SUMMARY: 1. Introduction – 2. Relation-Collaboration between the State and Churches in Constitutional Democracies – 3. The laicité à la française Tested by a Deprivatised Religious Process – 3.1. The French Rigid Secularism. Freedom (of Religion) through the State – 4. Canada’s Open Secularism. The Question of Religious-Based Family Law Disputes – 4.1 Reasonable Accommodation and “New” Religious Nomoi Groups – 5. Collaboration-Relation between the State and Churches in Italy – 5.1. The Italian Secularism Tested by the New “Religious Geography” – 6. Conclusion.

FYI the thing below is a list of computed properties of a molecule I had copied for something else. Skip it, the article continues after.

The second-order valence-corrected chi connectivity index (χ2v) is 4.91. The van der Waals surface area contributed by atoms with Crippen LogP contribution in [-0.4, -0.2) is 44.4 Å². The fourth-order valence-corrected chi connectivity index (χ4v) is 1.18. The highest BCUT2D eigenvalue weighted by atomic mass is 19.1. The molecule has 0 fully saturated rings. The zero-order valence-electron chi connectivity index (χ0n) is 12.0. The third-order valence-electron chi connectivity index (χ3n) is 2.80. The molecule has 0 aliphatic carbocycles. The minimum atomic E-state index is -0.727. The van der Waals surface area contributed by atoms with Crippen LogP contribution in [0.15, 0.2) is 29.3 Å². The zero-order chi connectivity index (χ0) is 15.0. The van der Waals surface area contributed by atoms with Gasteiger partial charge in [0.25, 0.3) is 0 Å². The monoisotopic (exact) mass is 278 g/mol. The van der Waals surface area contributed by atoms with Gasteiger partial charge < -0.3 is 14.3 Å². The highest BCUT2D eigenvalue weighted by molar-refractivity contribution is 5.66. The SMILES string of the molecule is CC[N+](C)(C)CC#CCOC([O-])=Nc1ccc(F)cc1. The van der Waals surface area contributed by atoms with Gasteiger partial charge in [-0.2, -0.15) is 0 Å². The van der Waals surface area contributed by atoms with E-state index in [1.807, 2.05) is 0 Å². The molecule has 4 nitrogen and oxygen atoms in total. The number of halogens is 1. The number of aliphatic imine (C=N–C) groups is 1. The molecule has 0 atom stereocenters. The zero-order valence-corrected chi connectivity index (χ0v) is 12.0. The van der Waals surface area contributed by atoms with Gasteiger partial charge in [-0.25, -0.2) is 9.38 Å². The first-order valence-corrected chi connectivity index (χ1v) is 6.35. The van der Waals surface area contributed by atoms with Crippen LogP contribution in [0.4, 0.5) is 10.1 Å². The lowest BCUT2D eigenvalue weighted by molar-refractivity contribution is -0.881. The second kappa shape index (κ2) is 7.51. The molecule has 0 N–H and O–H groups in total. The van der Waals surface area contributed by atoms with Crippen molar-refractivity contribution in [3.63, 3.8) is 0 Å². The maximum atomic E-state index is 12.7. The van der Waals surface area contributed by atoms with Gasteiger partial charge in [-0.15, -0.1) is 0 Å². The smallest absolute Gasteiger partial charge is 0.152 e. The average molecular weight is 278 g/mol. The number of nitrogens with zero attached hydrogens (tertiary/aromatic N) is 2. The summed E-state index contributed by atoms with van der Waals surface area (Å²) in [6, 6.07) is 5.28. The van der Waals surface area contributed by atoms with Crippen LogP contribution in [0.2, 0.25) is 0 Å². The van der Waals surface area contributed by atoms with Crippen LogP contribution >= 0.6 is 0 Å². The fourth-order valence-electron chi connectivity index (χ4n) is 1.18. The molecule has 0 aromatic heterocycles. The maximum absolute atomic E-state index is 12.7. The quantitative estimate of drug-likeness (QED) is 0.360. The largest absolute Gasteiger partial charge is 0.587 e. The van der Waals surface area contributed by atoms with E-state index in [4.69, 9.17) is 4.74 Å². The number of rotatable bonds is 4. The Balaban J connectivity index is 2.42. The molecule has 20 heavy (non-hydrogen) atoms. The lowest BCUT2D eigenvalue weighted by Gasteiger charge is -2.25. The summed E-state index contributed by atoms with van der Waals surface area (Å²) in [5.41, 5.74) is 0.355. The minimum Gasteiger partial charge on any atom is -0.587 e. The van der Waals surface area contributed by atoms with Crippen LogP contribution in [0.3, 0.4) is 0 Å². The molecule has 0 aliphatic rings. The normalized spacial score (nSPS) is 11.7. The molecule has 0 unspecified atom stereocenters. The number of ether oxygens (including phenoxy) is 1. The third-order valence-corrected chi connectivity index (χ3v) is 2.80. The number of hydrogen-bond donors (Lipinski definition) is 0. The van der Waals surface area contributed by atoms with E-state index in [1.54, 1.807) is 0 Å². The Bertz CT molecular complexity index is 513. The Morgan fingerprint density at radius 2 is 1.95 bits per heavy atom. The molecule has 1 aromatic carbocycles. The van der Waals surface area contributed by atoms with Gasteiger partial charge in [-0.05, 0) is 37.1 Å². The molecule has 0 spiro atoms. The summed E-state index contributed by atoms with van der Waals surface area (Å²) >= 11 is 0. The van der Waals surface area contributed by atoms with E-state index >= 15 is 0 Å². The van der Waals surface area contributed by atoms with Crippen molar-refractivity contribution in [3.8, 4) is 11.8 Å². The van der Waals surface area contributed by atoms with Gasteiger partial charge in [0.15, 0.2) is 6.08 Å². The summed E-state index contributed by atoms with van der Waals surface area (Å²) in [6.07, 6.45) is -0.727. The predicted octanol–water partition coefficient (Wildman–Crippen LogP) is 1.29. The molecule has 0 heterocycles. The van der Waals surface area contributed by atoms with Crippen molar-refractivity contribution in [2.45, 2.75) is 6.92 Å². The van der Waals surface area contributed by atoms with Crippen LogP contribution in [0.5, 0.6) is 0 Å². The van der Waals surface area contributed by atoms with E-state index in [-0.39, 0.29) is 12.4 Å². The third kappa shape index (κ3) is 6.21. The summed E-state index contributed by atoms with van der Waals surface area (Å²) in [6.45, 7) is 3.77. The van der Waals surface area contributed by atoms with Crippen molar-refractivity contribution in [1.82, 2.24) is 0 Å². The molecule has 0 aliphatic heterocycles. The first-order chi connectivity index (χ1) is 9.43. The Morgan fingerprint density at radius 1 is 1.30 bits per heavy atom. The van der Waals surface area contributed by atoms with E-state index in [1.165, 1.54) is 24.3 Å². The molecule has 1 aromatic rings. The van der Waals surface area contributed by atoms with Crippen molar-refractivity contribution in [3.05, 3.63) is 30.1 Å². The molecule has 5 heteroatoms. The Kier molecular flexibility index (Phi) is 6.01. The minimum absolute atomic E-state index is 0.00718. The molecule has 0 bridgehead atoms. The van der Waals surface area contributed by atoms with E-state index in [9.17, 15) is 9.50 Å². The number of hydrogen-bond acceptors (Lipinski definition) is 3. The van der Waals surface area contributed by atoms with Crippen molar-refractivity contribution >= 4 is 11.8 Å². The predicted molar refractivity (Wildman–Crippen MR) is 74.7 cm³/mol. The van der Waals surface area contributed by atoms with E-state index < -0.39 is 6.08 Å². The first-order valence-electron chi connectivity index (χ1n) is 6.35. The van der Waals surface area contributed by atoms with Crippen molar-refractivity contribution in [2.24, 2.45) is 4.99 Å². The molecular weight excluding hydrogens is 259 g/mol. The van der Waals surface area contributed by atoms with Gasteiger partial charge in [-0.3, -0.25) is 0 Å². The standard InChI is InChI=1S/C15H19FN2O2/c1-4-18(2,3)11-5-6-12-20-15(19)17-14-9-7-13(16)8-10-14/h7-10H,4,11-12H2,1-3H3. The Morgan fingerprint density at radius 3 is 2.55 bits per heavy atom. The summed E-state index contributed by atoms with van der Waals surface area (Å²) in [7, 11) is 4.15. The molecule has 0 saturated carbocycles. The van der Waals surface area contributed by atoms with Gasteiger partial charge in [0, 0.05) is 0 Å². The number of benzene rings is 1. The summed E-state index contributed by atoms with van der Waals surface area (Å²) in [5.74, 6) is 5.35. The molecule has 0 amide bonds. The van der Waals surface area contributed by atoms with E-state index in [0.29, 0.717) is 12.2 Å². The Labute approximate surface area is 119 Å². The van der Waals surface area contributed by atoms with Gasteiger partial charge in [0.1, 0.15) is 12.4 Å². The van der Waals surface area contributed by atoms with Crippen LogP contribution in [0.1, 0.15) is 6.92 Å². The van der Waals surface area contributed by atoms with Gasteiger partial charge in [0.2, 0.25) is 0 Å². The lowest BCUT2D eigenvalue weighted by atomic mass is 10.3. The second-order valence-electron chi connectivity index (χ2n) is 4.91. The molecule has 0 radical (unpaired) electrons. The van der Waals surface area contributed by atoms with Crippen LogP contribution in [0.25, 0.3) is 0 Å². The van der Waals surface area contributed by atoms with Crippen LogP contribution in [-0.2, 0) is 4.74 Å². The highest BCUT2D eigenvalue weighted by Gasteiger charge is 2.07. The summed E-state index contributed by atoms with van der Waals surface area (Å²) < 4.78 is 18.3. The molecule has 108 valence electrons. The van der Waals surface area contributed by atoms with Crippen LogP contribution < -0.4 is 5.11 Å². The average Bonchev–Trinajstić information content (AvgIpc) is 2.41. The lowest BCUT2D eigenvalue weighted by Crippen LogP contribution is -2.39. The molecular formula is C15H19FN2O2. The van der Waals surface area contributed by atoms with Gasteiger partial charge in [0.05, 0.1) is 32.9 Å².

ABSTRACT: Under the pressing process of immigration and globalisation many Western constitutional democracies have moved from a number of religions, sharing a common culture, to today's age of diversity. As opposed to the past, the current democracies are facing the lack of overlapping consensus over the basic constitutional laws: namely, the meaning and the scope of freedom of religion, secularism, the separation Church-State, equal treatment and the rule of law. This is because individuals often come to adopt their basic values by very different ways. The nature, scope and force of such values are likely to be affected by competing and, sometimes, contested fundamental values and worldviews. From here stems the pressing tension – or dilemma – between “unity” and “diversity”. This essay starts with general considerations about the freedom of religion principle, strictly related with the “separation” as well as “collaboration” between secular States and Churches; then the author analyses three case-studies (France, Canada and Italy), pointing out some specific legal approaches. In particular he focuses the analyses over the French “droit commun”, the Italian ecclesiastic law and the Canadian arbitral tribunals that, especially in family law, allow disputes to be arbitrated using religious jurisdictions.